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California and the West

Lobbyists for Consumers Are Underdogs in Electricity Battle


SACRAMENTO — Doug Heller is aware of their presence: the lobbyists for Edison, Dynegy, Enron, Pacific Gas & Electric and other big-energy interests. There are dozens of them; he doesn't even know how many. He passes them in hallways, sees them in hearing rooms, broods over their inscrutable faces.

"No matter where you are, what time, there are always six of them huddling," he says with a trace of hyperbole. "I'm always worried, because they're strategizing, and then you see them go off to find legislators."

The lobbyists' success--or lack of it--could have a direct bearing on how much money taxpayers will have to cough up in a restructured electrical power system that will probably replace California's chaotic experiment with deregulation.

Heller, who is only 28 and a newcomer to Capitol politics, lobbies for the other side--for the lowly consumer. He strains to keep up although, in reality, there is no keeping up. In sheer numbers, the lobbyists for the big utilities and energy producers hold an advantage over Heller and the few other consumer advocates by a margin of perhaps 10 to 1.

PG&E alone muscles in with at least nine in-house lobbyists and the services of six outside firms, including legal powerhouse O'Melveny & Myers, according to state filings.

"We've got a peashooter," Heller laments, "and they've got the keys to the armory."

In truth, the peashooter is bigger than it looks, supplemented by massive media coverage that tends to work in the underdog's favor, along with the implicit threat of an anti-utility ballot initiative. One thing's for sure: Never have the stakes--billions of dollars--been higher on a single issue.

Complexity of Crisis Not for the Novice

The fight has intensified for months as critical decisions draw near on a raft of key questions, including the possible state purchase of the utilities' 32,000-mile power grid.

The crisis is stunningly complex, both in terms of market dynamics and abstruse technology, creating the sort of dark circumstance in which lobbyists and hired experts--the line often blurs--play an unusually important role in forming the legislative vision.

"In the 21 years I've been around the Capitol, I've never seen an issue of this magnitude and complexity," said Susan McCabe, a Sacramento-based lobbyist for Reliant Energy of Houston. "If you squeeze the balloon over here, it's going to pop out over there. And a lot of these [legislators] are new. That's kind of scary."

Providing essential information, with the right spin, is an art of the lobbyist accomplished by a variety of means. Lobbyists testify at hearings. They meet privately with lawmakers and staff. They draft legislation and amendments, sometimes competing to provide the key language that may become law.

They scramble to determine which bills have a chance--and look for ways to block them, revise them or jam them through. They identify swing votes and broker deals with other interest groups. They hold impromptu news conferences. They network with their allies to shape strategies on a chessboard that changes every moment.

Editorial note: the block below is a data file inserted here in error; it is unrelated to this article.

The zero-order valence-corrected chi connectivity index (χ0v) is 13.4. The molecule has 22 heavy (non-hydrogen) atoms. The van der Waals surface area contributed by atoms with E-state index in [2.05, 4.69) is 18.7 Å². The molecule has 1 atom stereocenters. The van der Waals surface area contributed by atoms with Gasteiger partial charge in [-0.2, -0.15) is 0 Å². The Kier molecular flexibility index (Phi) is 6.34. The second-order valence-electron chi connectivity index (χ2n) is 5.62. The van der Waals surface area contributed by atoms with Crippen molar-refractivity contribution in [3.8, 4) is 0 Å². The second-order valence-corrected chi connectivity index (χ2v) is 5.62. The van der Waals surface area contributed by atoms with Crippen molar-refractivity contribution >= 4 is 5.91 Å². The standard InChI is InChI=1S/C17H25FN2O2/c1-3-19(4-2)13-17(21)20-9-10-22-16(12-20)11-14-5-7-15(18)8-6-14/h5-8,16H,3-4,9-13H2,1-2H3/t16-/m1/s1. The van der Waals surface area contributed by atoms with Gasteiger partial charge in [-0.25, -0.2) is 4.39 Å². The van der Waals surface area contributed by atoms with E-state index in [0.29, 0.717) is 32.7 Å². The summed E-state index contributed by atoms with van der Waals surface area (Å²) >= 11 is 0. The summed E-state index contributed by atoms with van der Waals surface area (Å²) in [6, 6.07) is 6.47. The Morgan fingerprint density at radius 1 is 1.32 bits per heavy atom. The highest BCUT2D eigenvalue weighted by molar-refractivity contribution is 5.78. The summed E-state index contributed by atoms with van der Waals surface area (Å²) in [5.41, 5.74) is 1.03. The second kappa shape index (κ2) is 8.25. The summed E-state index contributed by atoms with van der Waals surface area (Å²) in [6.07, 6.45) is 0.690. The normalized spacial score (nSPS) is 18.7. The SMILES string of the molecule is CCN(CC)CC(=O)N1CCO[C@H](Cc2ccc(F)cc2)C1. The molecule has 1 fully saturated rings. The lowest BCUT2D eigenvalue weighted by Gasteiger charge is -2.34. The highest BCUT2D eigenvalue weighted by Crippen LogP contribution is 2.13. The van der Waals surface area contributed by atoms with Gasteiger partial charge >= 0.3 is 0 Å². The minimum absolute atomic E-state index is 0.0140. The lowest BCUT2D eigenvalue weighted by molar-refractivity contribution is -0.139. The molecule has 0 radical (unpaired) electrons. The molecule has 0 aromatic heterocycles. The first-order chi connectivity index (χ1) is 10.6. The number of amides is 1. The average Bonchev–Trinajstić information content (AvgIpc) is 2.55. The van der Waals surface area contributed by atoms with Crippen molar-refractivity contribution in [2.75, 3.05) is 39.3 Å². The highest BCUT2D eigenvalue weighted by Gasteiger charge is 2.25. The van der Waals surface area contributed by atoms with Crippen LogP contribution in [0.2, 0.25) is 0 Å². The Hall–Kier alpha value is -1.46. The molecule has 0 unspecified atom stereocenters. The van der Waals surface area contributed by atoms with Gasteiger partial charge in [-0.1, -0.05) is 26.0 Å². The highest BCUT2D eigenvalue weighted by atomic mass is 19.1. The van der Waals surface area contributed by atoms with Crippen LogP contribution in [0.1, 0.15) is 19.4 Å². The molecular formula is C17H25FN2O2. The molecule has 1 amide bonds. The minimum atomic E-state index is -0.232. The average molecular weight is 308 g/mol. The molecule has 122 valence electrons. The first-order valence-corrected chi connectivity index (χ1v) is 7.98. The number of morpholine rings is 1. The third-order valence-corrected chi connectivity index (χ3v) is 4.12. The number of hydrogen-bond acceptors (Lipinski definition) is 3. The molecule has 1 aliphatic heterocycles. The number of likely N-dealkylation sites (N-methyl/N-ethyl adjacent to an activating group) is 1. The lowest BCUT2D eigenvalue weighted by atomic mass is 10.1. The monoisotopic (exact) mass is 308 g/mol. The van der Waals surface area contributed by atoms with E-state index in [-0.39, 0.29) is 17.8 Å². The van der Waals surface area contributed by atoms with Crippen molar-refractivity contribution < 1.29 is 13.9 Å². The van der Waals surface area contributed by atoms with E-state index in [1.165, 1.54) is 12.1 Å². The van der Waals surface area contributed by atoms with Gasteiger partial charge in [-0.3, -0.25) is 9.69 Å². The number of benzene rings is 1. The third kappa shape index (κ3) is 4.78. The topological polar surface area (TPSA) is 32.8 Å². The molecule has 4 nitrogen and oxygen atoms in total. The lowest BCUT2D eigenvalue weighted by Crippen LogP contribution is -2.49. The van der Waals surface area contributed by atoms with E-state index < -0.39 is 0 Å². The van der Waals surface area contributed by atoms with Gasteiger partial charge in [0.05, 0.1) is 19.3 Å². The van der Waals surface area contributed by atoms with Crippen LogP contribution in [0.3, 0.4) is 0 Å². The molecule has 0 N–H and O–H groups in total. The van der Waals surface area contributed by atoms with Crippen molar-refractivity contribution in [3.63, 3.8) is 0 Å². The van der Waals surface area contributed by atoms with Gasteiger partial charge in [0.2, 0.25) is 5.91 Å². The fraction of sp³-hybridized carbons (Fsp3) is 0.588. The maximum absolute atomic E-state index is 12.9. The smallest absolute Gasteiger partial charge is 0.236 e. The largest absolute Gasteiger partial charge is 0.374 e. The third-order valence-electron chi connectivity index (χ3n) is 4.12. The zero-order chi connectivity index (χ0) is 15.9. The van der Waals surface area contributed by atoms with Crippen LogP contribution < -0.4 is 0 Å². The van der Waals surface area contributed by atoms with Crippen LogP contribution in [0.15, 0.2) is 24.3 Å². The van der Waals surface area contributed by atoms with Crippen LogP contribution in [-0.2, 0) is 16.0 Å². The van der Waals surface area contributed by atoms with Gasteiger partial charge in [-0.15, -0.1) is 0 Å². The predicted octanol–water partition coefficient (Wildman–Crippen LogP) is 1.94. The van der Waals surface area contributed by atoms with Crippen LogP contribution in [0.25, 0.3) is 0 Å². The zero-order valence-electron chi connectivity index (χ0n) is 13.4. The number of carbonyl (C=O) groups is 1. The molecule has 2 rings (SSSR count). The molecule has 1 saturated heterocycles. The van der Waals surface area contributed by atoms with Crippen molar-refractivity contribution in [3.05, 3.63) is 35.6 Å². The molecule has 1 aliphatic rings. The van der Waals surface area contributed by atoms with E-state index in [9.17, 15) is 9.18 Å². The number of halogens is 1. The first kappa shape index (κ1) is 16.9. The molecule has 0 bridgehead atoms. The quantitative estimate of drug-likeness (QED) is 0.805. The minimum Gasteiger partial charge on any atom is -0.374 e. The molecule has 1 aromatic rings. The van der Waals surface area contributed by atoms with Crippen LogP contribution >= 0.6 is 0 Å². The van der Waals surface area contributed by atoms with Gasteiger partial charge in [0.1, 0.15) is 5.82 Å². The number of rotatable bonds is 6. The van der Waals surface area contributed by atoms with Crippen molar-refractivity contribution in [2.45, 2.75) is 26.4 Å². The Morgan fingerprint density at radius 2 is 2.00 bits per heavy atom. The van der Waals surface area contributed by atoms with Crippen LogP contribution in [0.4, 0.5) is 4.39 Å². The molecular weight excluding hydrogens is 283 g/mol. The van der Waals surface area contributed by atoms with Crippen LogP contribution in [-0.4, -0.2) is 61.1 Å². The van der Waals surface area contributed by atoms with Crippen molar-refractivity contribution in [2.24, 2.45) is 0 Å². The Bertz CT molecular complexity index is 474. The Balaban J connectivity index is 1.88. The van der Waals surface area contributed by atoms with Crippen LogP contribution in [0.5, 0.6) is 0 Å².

Under the rules of a special legislative session devoted exclusively to energy issues, normal hearing notices are waived; any day, any moment, a significant new piece of legislation may surface for debate.

No fewer than 97 energy bills were backed up in the Legislature last month--a total that climbed last week to 158. Sixty-two were pending in the Senate, 96 in the Assembly.

The docket involved matters as weighty as building power plants, overhauling energy-efficiency standards for housing, and re-regulating markets that were deregulated five years ago.

"I'm getting stretched really thin, beyond the boundaries of my knowledge and ability," said Lenny Goldberg, one of the handful of consumer lobbyists, who coordinates his defenses with Heller and six or eight other lobbyists, attorneys and nonprofit executives.

Goldberg, 55, a gray-haired, slightly rumpled Sacramento veteran, has worked 10 years for the most prominent of the nonprofit groups, the Utility Reform Network of San Francisco, which receives more than half its $1.9-million budget from a share of utility revenues under a 1984 legislative mandate.

More recently, he also began representing the San Diego-based Utility Consumers' Action Network, which also receives a share of its $700,000 budget from the utilities.

Arriving at work one recent morning in an office building overlooking downtown Sacramento, Goldberg found 87 e-mails related to energy issues. He scanned them between phone calls.

"I'm looking at bunches of e-mails on bilateral contracts, whether the large industrial customers are in or out [of the deregulated markets], and under what terms," he said. "To what extent are their costs being shifted to small consumers, and vice versa?

"There are a bunch of big issues . . . demand-reduction programs . . . transmission . . . a raft of efficiency bills that I haven't even had a chance to look at. It never seems to stop."

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